• Tefilah: Started Va’yomer, the third paragraph of the Shema.

What we did on Sunday, October 6th

  • Morning assembly with Rabbi Jeff and Morah  Mira
  • Parsha Hashavuah: Noah. Acted out a play about the story of Noah and the flood. Discussed the significance of the types of birds Noah chose to send out
  • Hebrew groups
  • Tefilah: Completed V’Ahavta paragraph of the Shema.

What we did on Wednesday, October 2nd

  • Hoogim
  • Hebrew groups
  • Tefilah: Reviewed V’Ahavta paragraph of the Shema.

What we did on Sunday, Sept 29th

  • Calendar Corner: Examined the next month of Cheshvan which has no holidays. This is G-d’s way of giving the Jewish people a break after the holiday-full month of Tishrei
  • Parsha Hashavuah: Bereisheet. We went over the Days of Creation and had fun putting together the Bereisheet Puzzle. This taught us the importance of the order of Creation, and how everything created on one day relied on things created on the previous days. See the pictures below.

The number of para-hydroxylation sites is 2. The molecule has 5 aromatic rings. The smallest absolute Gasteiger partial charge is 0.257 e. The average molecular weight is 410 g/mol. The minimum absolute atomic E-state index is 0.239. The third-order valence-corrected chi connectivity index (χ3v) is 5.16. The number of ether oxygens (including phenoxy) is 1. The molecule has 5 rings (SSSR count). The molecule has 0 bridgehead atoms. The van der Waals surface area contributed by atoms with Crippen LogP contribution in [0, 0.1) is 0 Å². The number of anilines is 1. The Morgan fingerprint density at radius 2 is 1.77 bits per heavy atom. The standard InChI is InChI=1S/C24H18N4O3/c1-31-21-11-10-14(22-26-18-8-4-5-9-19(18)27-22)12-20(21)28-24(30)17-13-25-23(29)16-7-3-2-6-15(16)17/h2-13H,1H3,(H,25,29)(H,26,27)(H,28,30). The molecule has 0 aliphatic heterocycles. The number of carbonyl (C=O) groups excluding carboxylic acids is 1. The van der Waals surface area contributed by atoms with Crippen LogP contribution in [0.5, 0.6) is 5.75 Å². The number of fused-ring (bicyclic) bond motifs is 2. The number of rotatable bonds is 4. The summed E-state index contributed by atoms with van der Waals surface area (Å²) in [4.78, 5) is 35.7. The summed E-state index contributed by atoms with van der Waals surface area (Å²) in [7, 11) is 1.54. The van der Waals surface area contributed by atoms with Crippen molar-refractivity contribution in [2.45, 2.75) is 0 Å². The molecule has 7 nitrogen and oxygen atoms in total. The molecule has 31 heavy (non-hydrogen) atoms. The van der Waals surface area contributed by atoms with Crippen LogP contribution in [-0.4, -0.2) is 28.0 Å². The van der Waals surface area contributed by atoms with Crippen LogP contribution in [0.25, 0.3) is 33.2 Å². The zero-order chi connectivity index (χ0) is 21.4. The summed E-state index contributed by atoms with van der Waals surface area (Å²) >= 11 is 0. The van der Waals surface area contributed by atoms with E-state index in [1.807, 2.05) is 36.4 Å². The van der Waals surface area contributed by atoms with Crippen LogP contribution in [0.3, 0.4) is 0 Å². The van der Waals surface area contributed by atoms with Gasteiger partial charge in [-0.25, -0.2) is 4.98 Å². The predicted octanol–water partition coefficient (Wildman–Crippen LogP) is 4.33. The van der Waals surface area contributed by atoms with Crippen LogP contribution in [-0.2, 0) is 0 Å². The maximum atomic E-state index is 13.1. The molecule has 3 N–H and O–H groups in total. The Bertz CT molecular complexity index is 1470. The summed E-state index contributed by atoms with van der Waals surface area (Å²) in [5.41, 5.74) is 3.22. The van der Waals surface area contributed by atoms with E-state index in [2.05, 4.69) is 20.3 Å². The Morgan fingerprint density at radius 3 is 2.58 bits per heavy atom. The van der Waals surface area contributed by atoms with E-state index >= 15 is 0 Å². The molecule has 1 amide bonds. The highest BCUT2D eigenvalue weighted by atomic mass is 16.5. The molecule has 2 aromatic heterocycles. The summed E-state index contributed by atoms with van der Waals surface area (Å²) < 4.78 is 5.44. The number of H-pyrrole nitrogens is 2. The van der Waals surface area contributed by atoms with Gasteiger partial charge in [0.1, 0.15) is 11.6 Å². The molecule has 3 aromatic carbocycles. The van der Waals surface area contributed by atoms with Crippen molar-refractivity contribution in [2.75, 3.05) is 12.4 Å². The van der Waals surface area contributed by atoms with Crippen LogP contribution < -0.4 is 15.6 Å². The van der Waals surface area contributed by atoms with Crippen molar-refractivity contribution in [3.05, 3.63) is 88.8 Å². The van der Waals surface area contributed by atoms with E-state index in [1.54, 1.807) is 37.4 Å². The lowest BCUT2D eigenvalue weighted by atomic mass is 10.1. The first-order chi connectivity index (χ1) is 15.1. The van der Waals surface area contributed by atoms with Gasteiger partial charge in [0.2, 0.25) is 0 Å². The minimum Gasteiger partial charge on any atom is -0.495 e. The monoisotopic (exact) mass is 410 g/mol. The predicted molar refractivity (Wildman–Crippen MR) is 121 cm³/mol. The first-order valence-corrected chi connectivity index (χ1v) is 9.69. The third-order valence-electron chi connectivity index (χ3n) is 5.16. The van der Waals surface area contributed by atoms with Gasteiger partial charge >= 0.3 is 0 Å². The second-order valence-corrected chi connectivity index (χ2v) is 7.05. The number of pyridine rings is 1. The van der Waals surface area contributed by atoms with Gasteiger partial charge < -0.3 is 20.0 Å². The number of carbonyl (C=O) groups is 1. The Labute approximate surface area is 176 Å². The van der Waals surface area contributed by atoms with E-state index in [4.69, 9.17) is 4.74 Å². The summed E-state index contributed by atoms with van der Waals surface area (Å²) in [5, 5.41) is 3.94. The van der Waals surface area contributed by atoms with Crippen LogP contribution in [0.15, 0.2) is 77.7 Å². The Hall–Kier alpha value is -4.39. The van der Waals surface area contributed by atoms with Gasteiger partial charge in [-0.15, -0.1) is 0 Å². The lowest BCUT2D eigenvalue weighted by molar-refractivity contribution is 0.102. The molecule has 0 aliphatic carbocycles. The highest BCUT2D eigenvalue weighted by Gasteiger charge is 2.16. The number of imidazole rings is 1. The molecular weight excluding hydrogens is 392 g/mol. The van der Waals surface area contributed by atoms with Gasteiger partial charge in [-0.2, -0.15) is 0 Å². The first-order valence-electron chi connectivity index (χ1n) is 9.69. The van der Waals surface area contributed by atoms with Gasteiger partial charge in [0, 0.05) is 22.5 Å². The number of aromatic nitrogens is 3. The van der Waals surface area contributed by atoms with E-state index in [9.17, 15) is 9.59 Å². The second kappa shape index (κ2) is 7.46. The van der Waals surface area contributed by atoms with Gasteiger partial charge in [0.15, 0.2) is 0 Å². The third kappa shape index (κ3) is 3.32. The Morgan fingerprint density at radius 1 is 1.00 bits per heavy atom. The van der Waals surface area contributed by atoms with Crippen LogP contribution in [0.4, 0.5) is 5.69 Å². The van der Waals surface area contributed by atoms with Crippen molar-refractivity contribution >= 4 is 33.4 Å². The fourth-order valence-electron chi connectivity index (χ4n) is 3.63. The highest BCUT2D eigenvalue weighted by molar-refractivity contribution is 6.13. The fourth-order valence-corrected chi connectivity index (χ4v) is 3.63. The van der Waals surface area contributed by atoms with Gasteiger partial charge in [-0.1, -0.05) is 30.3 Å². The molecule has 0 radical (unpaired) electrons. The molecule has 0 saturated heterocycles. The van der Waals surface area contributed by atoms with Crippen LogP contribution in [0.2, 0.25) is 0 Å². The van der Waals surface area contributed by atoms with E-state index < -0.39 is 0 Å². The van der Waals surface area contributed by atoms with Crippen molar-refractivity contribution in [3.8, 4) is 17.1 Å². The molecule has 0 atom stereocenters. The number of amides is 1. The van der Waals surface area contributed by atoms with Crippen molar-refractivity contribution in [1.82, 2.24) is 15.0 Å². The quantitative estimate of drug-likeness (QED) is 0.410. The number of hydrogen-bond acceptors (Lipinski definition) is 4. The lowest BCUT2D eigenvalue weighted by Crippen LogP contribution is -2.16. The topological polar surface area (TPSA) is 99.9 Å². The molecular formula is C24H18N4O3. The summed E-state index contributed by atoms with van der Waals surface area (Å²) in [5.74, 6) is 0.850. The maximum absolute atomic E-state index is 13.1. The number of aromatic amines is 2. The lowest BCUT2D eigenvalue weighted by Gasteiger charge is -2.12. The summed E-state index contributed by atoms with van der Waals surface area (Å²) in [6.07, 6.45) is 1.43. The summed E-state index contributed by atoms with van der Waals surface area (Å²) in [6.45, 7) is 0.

puzzle2 puzzle1

  • Hebrew groups
  • In Tefilah, we reviewed the Shema and started on the meanings of the V’ahavta.
  • Moreh Eric put on his tefilin in order for us to understand the phrases “Ukshartem l’ot al yadeycem, u’li’totavot bein ay’neichem” (you should bind these words on your arms and between your eyes)
  • We then took a trip to the Gift Shop to see the beautiful mezuzot cases. This helped us understand the third phrase of the v’ahavta, “u’chitavtem al mezuzot b’eitecha” (and you should write these words on your doorposts of your house)

No school on Wednesday, Sept 25th

What we did on Sunday, Sept 22nd

  • Sukkot Extravaganza!!
  • Visited different stations to learn about the customs and practices of Sukkot, These included edible sukkot, Bikkurim Basketball, and a play on Ushpizin

What we did on Wednesday, Sept 18th

  • We first had Hoog and Hebrew.